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5 minutes ago, Raider5678 said:

I've heard the phrase "You're surprisingly smart for a teenager your age." more times then I can count. I am convinced that the implication is that other teenagers are dumb. I still don't care.

Maybe "kid" isn't a good example, because maybe you genuinely are smarter that the other kids around. :) 

But when you are just a member of the adult population, and therefore don't think people should have any particular expectations of you, I imagine it can get frustrating to be constantly either talked down to or praised for doing what any other member of society can do. 

7 minutes ago, Raider5678 said:

However, this is getting offtopic. Mainly, it was in response to the idea that getting offended by a compliment is akin to getting offended by something actually sexist/racist

I think it is exactly on topic. Unnecessary or irrelevant compliments may be just as insulting as explicit insults. Take another look at Ten Oz's post if you still don't get it:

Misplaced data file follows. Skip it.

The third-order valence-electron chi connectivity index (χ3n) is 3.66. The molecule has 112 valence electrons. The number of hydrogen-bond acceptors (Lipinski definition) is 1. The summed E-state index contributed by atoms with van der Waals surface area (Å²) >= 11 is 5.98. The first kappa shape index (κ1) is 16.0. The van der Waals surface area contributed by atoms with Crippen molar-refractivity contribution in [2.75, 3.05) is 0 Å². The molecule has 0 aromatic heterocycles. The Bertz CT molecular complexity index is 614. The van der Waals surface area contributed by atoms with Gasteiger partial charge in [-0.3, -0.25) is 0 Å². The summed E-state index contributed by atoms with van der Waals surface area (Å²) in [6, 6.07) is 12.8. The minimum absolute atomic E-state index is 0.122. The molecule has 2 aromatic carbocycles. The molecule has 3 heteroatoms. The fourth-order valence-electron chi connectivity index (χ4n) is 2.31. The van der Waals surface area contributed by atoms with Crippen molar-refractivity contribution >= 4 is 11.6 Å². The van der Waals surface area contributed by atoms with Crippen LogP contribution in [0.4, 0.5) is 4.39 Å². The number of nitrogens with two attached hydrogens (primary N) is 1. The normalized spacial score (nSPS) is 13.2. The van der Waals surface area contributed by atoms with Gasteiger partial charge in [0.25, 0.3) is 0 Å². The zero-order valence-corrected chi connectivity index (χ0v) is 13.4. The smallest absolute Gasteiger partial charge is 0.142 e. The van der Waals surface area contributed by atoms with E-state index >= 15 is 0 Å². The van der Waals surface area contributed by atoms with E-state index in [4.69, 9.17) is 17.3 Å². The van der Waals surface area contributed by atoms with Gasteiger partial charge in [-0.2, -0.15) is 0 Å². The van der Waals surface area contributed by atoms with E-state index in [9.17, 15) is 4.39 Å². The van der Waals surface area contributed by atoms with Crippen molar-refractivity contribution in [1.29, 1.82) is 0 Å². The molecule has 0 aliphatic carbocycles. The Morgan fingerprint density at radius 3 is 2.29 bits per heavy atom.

10 minutes ago, Raider5678 said:

Hey, look, there was my original argument as to why I don't consider the saying "stupid woman" sexist.

:) 

(Of course, I don't agree with you.)

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10 minutes ago, Raider5678 said:

Right...... Because somebody who says "You're a smart kid." is clearly trying to show me how immature I am, and is trying to put me in my place.

They just might be. Unless you look like you're twelve, a man your age is almost fully grown, might need to shave, and is just a year short of being able to serve in the military. Why would anyone call you a kid unless they were either highlighting a disparity between your ages, or were reminding you of your age (for some reason), or they were trying make you seem less of a person because you're young? Do you really believe it would be to identify who they're talking about?

I'd be willing to bet there are older people where you work that see you as a threat. A young man with a fresh education could easily overstep their boundaries if they aren't put in their place with a few well-placed "kids" and a "youngster" thrown in every now and then. Just to remind everyone of the obvious, that you lack experience and clearly aren't to be taken as seriously as someone older. 

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2 minutes ago, Strange said:

But when you are just a member of the adult population, and therefore don't think people should have any particular expectations of you, I imagine it can get frustrating to be constantly either talked down to or praised for doing what any other member of society can do. 

Ultimately, I can't argue against this from any form of experience because I have yet to be an adult.